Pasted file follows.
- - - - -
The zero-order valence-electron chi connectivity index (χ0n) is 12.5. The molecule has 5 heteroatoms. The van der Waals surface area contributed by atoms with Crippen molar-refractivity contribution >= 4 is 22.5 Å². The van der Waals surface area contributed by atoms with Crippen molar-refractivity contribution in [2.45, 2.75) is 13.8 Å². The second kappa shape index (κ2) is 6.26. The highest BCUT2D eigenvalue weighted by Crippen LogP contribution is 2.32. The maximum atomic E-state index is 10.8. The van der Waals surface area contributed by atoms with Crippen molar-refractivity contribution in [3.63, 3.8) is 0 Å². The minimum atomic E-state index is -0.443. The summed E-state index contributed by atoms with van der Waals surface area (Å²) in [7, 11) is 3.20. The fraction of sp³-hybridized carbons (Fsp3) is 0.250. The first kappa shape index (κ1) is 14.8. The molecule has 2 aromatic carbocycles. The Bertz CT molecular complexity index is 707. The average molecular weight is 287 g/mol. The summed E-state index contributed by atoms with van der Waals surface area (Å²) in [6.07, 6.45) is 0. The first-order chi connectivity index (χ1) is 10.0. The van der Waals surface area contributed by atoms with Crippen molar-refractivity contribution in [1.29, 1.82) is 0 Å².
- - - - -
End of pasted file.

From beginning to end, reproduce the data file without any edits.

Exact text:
The zero-order valence-electron chi connectivity index (χ0n) is 12.5. The molecule has 5 heteroatoms. The van der Waals surface area contributed by atoms with Crippen molar-refractivity contribution >= 4 is 22.5 Å². The van der Waals surface area contributed by atoms with Crippen molar-refractivity contribution in [2.45, 2.75) is 13.8 Å². The second kappa shape index (κ2) is 6.26. The highest BCUT2D eigenvalue weighted by Crippen LogP contribution is 2.32. The maximum atomic E-state index is 10.8. The van der Waals surface area contributed by atoms with Crippen molar-refractivity contribution in [3.63, 3.8) is 0 Å². The minimum atomic E-state index is -0.443. The summed E-state index contributed by atoms with van der Waals surface area (Å²) in [7, 11) is 3.20. The fraction of sp³-hybridized carbons (Fsp3) is 0.250. The first kappa shape index (κ1) is 14.8. The molecule has 2 aromatic carbocycles. The Bertz CT molecular complexity index is 707. The average molecular weight is 287 g/mol. The summed E-state index contributed by atoms with van der Waals surface area (Å²) in [6.07, 6.45) is 0. The first-order chi connectivity index (χ1) is 10.0. The van der Waals surface area contributed by atoms with Crippen molar-refractivity contribution in [1.29, 1.82) is 0 Å².